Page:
Admit It, the SAT conundrum

Admit it. The Scholastic Aptitude Test,  SAT,  is a critical part of  the college admission process is changing. Yet, the nature of the test and its equity continue to be questioned Gone are the days when colleges needed an instrument to measure the unprecedented numbers of applicants in a post  World War II landscape.  The College Board, owners of the SAT, report that 95 percent of all four-year colleges and universities require entrance exams as part of the application process.  Currently,  students engage multiple attempts in what Lee Bollinger of Columbia University calls “the symbol of all the anxieties, concerns, fears, and frustrations in the college admissions system.”  The industry of college test-prep is now wide spread and grossing over $1 billion per year.

Recently, the College Board’s Laurence Bunin reiterated the view that the SAT is “very predictive of both a student’s college academic performance and a student’s likelihood of staying in college. “  His statements responded to Fair Test’s Bob Schaeffer view that schools adopting test-optional policies serve the best interests of all college-bound students.  Fair Test supports this stand by providing a list of test-optional colleges and universities.  The Fair Test list highlights schools from Bard College to Wake Forest University.  These arguments continue as more schools adopt test-optional policies and as Race To Nowhere chronicles the student anxiety surrounding standardized testing.

Until now the voice of the student has been silent in this debate.  Lawrence University is highlighting Seattle senior Sylvie Baldwin who is consciously objecting to entrance testing.  Baldwin’s decision, supported by her parents,  came after receiving a notice that she would soon be “represented” by her test scores.  “I don’t want that. I’m more than a number.”  Recognizing that her decision may adversely affect test-dependent applications, she is optimistic about engaging conversations with admissions officers.  “I hope I’ve at least put the idea in their brain that there could be a ton of students out there who would say, ‘I don’t want to take this test. I don’t think this test is fair. I don’t think this test represents me or who I am.’”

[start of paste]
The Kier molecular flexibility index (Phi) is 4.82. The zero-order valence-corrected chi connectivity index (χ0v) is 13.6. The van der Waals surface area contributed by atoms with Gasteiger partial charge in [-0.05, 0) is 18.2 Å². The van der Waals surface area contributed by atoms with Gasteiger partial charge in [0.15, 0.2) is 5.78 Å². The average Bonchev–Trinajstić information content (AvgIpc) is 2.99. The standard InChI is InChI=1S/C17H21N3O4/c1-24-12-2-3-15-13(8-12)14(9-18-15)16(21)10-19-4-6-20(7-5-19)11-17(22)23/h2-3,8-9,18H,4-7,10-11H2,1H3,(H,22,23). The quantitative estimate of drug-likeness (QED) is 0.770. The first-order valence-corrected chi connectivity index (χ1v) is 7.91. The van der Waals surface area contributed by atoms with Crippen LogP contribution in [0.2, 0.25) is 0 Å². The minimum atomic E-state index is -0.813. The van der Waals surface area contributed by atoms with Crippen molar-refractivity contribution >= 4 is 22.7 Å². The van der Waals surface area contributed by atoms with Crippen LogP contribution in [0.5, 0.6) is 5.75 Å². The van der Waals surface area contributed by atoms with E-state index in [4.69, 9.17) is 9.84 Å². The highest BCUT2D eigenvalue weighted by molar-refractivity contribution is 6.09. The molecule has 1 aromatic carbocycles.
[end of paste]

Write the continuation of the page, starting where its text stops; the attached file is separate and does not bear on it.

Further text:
Baldwin adds that her objection to the SAT has nothing to do with fear.  In fact, she is quite confident she would score well.  After calculating she would spend approximately 60 hours in test preparation, Baldwin will use this time writing proposed legislation for the state of Washington that would require drivers education to require a unit on the environmental impact of driving.

In College Admission for the 21st Century, Leo Sternberg states a college education should produce leaders who will make a positive change in the world.  Although the weight of the SAT in the admission process is changing, there are other factors that demonstrate intelligence, passion and talent.  Crisp Consulting + Coaching is committed to each family and to finding the optimal fit for each student. We empower families and students to grow and learn from the admission process. We are passionate about the educational journey and can help you identify and realize your placement and admission success.

Brian D. Crisp is an independent educational consultant working with families in Asheville, Charleston, and Savannah  to optimize and realize their unique educational fit and admission success.

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